Lift up your heads, O you gates; lift them up, you ancient doors, that the King of glory may come in. Who is he, this King of glory? The Lord Almighty-- he is the King of glory. Psalm 24:9-10, NIV
This seven coin replica set exemplifies the currency used in Jerusalem during the time and ministry of Jesus Christ.
Widows Mite Capanius 6-9 A.D.
The smallest of Greek bronze coins. The word 'mite' was used in the Bible and was obviously referred to as the smallest coin known and used by the Jews. Luke 21:1-3 . . . “And he looked up and saw the rich men casting their gifts into the treasury. And he saw a certain poor widow casting in thither two mites. And he said, of a truth I say unto you that this poor widow hast cast in more than they all. For all these have of their abundance cast in unto the offerings of God; but she of her penury hath cast in all of the living she had.”
Herod the Great 37 B.C.-4 A.D.
Also known as Herod l, was described as "a madman who murdered his own family and a great many rabbis." He is also known for his colossal building projects in Jerusalem and other parts of the ancient world, including the rebuilding of the Second Temple in Jerusalem, sometimes referred to as
Herod Antipas 4 B.C.-40 A.D.
This ruler, known as a tetrarch, was the son of Herod the Great, and his original heir. His second wife was Herodias, who was the wife of his brother. He built Tiberias in honor of his patron, the notorious Emperor Tiberius, where he issued his coins. This replica has a palm branch, the title, ³Herod the Tetrarch², and a border of dots on the obverse. The reverse has a wreath with ³Tiberius² in Greek, in the center. As a result of his relations with Herodias, he put John the Baptist to death. Matthew 6:14-27 . . . “For Herod himself had sent forth and laid hold upon John and bound him in prison. For Herodias¹s sake, his brother Philip¹s wife, for he had married her . . . and when the daughter of the said
Herodias came in and danced and pleased Herod . . . the king said unto the damsel ask me whatsoever thou wilt. And she came in . . . and asked saying I will that thou give me by and by, in a charger, the head of John the Baptist.”
Tribute Penny Tiberius 14-37 A.D.
This coin, called ³penny² in the 1611 King James Version of the Bible, should be called “tribute denarius.” In ancient times, while the Roman legions occupied Britain, the denarius was the standard coin. Tiberius was the Roman Emperor (Caesar) who ruled during Jesus¹ lifetime. Mark 12:14-16 .
“Is it lawful to give tribute to Caesar or not? But he, knowing their hypocrisy said unto them, Why tempt ye me? Bring me a penny, that I may see it. And they brought it. And he said unto them, Whose is this image and superscription? And they said unto Him, Caesar¹s. And Jesus said unto them,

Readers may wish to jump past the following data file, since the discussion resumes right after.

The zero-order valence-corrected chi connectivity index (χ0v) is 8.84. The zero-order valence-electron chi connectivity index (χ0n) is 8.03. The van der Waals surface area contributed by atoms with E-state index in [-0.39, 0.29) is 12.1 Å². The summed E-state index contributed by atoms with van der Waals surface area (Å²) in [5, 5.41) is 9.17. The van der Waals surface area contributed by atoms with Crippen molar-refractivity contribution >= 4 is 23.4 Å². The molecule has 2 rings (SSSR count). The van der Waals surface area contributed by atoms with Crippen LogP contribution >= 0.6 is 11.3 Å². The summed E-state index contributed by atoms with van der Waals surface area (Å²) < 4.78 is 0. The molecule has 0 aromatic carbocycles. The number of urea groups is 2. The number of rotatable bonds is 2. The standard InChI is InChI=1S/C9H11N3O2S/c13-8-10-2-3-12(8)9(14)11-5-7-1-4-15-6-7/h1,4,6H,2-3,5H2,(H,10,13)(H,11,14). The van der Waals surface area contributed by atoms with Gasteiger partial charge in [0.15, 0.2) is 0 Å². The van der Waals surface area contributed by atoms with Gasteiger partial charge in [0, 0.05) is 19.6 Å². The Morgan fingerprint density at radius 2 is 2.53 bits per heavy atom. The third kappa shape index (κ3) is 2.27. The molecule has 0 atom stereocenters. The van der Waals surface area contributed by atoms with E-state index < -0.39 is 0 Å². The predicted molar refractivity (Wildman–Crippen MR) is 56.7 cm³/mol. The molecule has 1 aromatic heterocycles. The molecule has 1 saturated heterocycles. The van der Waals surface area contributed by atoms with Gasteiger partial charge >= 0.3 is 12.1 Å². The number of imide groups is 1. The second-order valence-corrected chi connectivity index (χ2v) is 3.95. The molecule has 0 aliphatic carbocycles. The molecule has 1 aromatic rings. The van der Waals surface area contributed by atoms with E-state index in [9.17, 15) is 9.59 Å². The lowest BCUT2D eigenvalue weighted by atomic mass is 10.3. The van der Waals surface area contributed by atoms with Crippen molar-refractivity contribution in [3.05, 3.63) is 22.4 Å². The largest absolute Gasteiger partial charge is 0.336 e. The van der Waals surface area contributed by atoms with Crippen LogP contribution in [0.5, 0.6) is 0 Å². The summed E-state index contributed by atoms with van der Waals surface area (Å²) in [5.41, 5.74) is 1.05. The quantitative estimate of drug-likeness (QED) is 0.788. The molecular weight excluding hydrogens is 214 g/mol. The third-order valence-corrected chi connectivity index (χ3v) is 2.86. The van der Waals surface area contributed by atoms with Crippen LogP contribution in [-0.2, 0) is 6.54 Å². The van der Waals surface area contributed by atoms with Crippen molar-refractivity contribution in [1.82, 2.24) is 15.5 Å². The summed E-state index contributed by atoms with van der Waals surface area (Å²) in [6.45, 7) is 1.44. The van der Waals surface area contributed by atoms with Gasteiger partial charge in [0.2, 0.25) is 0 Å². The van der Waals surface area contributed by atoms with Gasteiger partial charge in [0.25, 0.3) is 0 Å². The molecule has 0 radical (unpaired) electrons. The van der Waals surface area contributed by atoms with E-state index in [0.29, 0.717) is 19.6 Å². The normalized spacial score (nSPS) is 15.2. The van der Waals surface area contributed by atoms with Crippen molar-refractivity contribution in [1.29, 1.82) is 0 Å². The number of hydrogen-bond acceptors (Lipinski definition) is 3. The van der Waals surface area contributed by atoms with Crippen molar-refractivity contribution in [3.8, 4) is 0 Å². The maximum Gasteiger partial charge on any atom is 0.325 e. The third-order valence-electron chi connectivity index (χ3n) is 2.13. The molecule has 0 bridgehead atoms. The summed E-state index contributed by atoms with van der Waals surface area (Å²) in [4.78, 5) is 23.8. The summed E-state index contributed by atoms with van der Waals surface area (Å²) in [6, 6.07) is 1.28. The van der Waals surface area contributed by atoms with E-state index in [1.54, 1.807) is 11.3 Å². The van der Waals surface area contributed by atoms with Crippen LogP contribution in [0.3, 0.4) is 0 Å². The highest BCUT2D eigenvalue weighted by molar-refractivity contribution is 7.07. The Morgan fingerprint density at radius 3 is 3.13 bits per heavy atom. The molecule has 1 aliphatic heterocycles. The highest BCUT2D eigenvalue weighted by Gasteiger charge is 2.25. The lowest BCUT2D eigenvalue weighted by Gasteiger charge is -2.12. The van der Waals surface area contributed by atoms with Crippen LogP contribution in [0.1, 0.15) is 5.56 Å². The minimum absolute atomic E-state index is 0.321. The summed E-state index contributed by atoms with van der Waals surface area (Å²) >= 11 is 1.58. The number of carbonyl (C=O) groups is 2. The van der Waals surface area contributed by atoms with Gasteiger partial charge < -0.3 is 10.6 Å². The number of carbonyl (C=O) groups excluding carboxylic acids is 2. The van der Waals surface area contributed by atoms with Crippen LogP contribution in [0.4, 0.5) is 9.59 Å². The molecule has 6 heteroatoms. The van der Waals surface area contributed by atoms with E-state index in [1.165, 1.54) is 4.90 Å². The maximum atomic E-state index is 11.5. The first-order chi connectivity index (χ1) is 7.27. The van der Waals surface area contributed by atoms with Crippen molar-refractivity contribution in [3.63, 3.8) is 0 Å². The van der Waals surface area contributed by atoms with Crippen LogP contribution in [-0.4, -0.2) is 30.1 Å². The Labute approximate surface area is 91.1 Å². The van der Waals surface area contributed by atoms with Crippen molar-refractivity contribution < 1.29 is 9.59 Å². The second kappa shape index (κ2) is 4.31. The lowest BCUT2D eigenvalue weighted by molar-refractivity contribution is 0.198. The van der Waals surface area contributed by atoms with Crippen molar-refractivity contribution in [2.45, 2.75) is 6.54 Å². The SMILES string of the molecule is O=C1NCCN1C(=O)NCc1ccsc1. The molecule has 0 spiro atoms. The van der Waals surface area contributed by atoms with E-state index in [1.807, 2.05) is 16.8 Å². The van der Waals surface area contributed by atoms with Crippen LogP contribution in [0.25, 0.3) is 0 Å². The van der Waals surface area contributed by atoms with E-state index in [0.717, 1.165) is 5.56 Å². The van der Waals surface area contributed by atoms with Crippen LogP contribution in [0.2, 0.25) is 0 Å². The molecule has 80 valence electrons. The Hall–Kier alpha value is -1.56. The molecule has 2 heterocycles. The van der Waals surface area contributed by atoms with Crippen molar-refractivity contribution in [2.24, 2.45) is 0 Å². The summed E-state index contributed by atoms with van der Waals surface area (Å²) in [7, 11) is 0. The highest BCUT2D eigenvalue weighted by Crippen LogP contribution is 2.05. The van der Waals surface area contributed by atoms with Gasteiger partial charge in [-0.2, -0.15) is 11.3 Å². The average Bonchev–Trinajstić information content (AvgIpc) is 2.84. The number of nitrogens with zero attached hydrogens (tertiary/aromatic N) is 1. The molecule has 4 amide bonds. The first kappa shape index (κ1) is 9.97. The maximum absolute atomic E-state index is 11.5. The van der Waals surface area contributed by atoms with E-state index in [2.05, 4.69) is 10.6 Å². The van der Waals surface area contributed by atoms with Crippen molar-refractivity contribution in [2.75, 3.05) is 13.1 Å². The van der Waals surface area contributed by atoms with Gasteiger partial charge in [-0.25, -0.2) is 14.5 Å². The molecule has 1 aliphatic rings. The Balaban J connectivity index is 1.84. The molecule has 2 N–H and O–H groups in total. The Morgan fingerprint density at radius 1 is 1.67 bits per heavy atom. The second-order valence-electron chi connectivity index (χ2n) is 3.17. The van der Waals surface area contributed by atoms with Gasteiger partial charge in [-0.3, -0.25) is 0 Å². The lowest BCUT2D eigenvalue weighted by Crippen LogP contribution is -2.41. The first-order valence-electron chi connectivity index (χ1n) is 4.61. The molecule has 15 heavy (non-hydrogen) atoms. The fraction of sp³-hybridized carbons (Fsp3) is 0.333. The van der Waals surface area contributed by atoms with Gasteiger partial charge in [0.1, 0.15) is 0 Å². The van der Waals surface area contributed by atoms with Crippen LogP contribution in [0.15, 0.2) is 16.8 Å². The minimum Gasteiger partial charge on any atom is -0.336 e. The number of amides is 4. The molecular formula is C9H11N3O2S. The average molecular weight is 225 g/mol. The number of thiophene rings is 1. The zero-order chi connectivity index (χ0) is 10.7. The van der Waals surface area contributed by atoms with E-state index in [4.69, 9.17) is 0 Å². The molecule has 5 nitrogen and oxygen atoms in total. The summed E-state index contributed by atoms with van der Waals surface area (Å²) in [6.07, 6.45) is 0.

Render to Caesar the things that are Caesar¹s and to God the things that are God¹s.²”
Lepton Pontius Pilate 26-36 A.D.
Pontius Pilate, known to all Christians for his delivery of Jesus to the crucifixion, was Governor of the Holy Land. He came from the household of Tiberius and was probably a freedman. The coin shows a simpulum (ladle) said to be a sacred vessel presented to the Temple by Tiberius. The obverse has three
ears of grain bound together. The legend reads, “Money of Julia Caesar” (wife of Tiberius). John 18:28-19:42 .”Pilate then went out unto them, and said, what accusation bring ye against this man . . .”
Shekel of Tyre 1 B.C.-1 A.D.
The thirty pieces of silver paid to Judas by the Pharisees for the betraying of Christ are thought to be these coins. The replicas come from those minted in the Phoenician city of Tyre. The shekel, acceptable as Temple dues, was referred to as “Tyrian money.” The obverse shows a laureate head of Melkarth, a Phoenician god in the form of the Greek god Heracles. An eagle stands on a ship¹s prow with a palm branch in the background. The legend in Greek reads “Tyre sacred and inviolable sanctuary.” The club is a symbol of Melkarth.
Stater of Antioch 27 B.C.-14 A.D.
This replica of the Tetradrachm of Antioch in Syria may also possibly be the type of silver coin given to Judas for the betrayal of Christ. On the obverse is a portrait of Emperor Augustus. The reverse depicts a female figure representing the Tyche patron goddess of Antioch with the river Orontes at her feet. Matthew 26:15 . “And said unto them what will ye give me, and I will deliver him unto you? And they covenanted with him for thirty pieces of silver.”